Parents concerned with Gov. LePage's plan for special needs students
SCARBOROUGH (WGME) -- It could be a major change for preschool children with special needs, as Governor LePage looks to shift responsibility from the state to local school districts.
Right now, the state pays about $40 million a year to provide services for about 2,500 special needs preschoolers.
Jamie Edwards is the mother of a special needs preschooler. Her 3-year-old son goes to the Morrison Center where he receives therapy for speech, cognitive, sensory and motor skills. She says her son won't get the attention he needs in a school setting.
"He has everything he needs here,” Edwards said. "I would prefer to stay in a center like this. I think it's better for the kids."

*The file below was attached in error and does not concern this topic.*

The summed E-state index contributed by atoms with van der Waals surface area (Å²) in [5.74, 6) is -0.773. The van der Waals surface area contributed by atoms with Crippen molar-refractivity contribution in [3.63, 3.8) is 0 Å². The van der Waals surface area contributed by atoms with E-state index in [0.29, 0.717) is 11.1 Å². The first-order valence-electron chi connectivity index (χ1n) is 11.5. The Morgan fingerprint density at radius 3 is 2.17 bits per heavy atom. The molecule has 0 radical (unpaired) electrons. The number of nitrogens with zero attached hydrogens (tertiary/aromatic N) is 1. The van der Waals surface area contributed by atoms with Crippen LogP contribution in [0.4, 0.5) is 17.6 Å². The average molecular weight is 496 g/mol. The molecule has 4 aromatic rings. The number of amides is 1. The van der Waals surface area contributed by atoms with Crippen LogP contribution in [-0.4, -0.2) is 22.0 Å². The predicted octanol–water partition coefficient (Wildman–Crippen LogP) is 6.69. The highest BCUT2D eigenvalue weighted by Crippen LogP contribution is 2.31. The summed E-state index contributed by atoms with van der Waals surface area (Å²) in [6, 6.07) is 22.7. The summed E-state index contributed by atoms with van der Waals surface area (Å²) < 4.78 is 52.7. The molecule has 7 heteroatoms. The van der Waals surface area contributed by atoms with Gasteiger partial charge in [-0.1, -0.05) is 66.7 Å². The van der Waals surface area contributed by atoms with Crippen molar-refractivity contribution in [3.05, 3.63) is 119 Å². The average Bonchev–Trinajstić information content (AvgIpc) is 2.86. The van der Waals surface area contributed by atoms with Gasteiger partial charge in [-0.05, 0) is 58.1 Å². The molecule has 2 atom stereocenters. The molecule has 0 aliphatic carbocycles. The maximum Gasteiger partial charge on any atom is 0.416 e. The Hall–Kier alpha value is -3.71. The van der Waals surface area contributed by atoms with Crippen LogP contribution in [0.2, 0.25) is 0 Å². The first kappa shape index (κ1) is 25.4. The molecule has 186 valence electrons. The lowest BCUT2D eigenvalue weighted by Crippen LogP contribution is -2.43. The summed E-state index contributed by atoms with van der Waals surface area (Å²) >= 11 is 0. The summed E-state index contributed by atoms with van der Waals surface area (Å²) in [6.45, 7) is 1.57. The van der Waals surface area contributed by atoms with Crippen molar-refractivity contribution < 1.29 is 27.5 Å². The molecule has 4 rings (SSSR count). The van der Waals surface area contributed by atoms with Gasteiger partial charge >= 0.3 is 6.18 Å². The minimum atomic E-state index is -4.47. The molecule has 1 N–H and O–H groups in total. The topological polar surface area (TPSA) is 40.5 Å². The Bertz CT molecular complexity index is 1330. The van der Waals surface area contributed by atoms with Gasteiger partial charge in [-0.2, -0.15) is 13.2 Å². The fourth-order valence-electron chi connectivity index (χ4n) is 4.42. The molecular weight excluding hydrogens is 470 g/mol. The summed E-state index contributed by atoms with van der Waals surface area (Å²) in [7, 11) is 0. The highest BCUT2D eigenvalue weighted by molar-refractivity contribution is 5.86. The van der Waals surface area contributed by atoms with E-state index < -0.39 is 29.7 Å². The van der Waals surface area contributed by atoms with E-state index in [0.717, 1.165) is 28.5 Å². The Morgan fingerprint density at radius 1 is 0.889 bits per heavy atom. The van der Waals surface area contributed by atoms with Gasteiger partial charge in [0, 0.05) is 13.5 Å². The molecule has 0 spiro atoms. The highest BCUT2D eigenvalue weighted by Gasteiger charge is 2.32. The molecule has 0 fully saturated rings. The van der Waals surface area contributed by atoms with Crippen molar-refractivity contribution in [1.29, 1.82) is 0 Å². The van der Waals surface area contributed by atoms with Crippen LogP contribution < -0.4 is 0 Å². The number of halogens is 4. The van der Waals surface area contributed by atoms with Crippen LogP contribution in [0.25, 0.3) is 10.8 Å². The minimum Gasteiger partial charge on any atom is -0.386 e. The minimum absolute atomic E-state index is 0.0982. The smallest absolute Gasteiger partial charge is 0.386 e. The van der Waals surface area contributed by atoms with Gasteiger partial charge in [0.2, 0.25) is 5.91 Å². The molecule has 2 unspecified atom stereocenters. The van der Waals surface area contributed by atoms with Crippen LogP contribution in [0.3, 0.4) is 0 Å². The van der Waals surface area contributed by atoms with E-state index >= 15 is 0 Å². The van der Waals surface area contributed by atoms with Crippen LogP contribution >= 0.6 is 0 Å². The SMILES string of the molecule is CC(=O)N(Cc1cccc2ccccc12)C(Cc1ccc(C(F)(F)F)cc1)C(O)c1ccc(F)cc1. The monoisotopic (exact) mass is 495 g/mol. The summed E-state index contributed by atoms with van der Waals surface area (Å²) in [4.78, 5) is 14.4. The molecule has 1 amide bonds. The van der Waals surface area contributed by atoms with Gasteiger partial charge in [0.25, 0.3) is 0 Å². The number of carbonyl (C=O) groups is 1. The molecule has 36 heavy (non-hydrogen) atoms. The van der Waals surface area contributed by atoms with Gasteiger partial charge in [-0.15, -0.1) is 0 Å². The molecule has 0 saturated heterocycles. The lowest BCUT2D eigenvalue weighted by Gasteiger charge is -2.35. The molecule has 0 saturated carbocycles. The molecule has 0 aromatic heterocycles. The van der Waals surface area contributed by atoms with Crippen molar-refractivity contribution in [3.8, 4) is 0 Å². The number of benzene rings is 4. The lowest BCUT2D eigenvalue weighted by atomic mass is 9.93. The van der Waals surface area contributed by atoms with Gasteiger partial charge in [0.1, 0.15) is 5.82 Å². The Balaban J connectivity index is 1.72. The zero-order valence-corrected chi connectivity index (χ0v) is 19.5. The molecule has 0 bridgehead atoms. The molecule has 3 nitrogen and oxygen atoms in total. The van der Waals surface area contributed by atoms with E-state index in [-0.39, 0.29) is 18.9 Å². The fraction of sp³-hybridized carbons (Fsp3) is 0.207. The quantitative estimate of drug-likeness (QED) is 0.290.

Under the governor's proposal, the responsibility of providing special education services to 3, 4 and 5-year-olds, with developmental disabilities or autism, would shift from the state to public schools.
But South Portland's superintendent says right now they don't have the staff or space for a special needs preschool program.
"Certainly schools would need time to develop the capacity,” Superintendent Ken Kunin said. “Our district, for instance, right now does not have the space to expand programs."